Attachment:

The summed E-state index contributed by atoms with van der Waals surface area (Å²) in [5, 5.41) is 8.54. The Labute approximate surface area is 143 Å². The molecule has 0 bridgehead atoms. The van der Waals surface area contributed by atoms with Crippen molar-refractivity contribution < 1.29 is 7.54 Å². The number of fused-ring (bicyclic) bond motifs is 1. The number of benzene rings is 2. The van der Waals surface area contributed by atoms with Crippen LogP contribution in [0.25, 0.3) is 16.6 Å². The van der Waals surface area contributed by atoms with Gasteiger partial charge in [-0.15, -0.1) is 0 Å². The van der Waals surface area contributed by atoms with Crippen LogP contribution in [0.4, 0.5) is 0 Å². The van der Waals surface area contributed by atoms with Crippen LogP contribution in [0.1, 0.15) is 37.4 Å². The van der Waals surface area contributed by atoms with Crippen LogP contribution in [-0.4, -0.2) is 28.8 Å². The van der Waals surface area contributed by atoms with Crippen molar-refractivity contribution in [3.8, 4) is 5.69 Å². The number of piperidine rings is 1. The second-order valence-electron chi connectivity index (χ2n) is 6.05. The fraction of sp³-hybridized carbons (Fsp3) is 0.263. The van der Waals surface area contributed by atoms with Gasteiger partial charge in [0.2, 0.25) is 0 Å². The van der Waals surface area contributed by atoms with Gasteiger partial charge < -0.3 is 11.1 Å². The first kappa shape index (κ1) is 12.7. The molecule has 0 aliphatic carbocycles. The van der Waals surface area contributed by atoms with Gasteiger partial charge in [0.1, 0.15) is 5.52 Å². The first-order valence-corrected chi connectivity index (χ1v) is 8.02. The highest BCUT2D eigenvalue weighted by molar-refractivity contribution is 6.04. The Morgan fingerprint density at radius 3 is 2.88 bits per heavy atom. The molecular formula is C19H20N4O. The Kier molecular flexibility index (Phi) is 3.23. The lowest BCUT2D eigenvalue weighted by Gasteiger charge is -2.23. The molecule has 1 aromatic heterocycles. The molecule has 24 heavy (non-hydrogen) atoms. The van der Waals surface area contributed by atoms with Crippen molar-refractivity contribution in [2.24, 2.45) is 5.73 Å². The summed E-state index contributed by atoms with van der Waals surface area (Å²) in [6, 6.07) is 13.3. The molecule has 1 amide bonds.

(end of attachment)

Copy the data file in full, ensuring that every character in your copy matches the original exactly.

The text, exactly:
The summed E-state index contributed by atoms with van der Waals surface area (Å²) in [5, 5.41) is 8.54. The Labute approximate surface area is 143 Å². The molecule has 0 bridgehead atoms. The van der Waals surface area contributed by atoms with Crippen molar-refractivity contribution < 1.29 is 7.54 Å². The number of fused-ring (bicyclic) bond motifs is 1. The number of benzene rings is 2. The van der Waals surface area contributed by atoms with Crippen LogP contribution in [0.25, 0.3) is 16.6 Å². The van der Waals surface area contributed by atoms with Gasteiger partial charge in [-0.15, -0.1) is 0 Å². The van der Waals surface area contributed by atoms with Crippen LogP contribution in [0.4, 0.5) is 0 Å². The van der Waals surface area contributed by atoms with Crippen LogP contribution in [0.1, 0.15) is 37.4 Å². The van der Waals surface area contributed by atoms with Crippen LogP contribution in [-0.4, -0.2) is 28.8 Å². The van der Waals surface area contributed by atoms with Crippen molar-refractivity contribution in [3.8, 4) is 5.69 Å². The number of piperidine rings is 1. The second-order valence-electron chi connectivity index (χ2n) is 6.05. The fraction of sp³-hybridized carbons (Fsp3) is 0.263. The van der Waals surface area contributed by atoms with Gasteiger partial charge in [0.2, 0.25) is 0 Å². The van der Waals surface area contributed by atoms with Gasteiger partial charge < -0.3 is 11.1 Å². The first kappa shape index (κ1) is 12.7. The molecule has 0 aliphatic carbocycles. The van der Waals surface area contributed by atoms with Gasteiger partial charge in [0.1, 0.15) is 5.52 Å². The first-order valence-corrected chi connectivity index (χ1v) is 8.02. The highest BCUT2D eigenvalue weighted by molar-refractivity contribution is 6.04. The Morgan fingerprint density at radius 3 is 2.88 bits per heavy atom. The molecular formula is C19H20N4O. The Kier molecular flexibility index (Phi) is 3.23. The lowest BCUT2D eigenvalue weighted by Gasteiger charge is -2.23. The molecule has 1 aromatic heterocycles. The molecule has 24 heavy (non-hydrogen) atoms. The van der Waals surface area contributed by atoms with Crippen molar-refractivity contribution in [2.24, 2.45) is 5.73 Å². The summed E-state index contributed by atoms with van der Waals surface area (Å²) in [6, 6.07) is 13.3. The molecule has 1 amide bonds.